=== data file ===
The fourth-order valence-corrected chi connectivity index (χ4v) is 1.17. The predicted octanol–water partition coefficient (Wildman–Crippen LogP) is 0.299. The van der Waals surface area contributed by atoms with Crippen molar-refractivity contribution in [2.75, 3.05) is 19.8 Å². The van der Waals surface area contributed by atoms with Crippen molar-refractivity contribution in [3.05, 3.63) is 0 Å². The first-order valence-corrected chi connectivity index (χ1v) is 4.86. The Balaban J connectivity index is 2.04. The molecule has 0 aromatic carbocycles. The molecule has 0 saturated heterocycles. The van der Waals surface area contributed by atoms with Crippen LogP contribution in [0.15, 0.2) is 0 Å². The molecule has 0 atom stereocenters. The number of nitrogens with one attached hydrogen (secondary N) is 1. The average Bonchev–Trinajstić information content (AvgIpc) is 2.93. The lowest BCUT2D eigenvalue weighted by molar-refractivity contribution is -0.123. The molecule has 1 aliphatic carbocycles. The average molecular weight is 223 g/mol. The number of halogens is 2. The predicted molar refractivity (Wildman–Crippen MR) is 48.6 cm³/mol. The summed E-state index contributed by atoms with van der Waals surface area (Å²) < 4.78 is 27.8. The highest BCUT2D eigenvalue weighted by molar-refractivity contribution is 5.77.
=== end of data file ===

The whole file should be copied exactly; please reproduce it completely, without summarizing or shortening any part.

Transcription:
The fourth-order valence-corrected chi connectivity index (χ4v) is 1.17. The predicted octanol–water partition coefficient (Wildman–Crippen LogP) is 0.299. The van der Waals surface area contributed by atoms with Crippen molar-refractivity contribution in [2.75, 3.05) is 19.8 Å². The van der Waals surface area contributed by atoms with Crippen molar-refractivity contribution in [3.05, 3.63) is 0 Å². The first-order valence-corrected chi connectivity index (χ1v) is 4.86. The Balaban J connectivity index is 2.04. The molecule has 0 aromatic carbocycles. The molecule has 0 saturated heterocycles. The van der Waals surface area contributed by atoms with Crippen LogP contribution in [0.15, 0.2) is 0 Å². The molecule has 0 atom stereocenters. The number of nitrogens with one attached hydrogen (secondary N) is 1. The average Bonchev–Trinajstić information content (AvgIpc) is 2.93. The lowest BCUT2D eigenvalue weighted by molar-refractivity contribution is -0.123. The molecule has 1 aliphatic carbocycles. The average molecular weight is 223 g/mol. The number of halogens is 2. The predicted molar refractivity (Wildman–Crippen MR) is 48.6 cm³/mol. The summed E-state index contributed by atoms with van der Waals surface area (Å²) < 4.78 is 27.8. The highest BCUT2D eigenvalue weighted by molar-refractivity contribution is 5.77.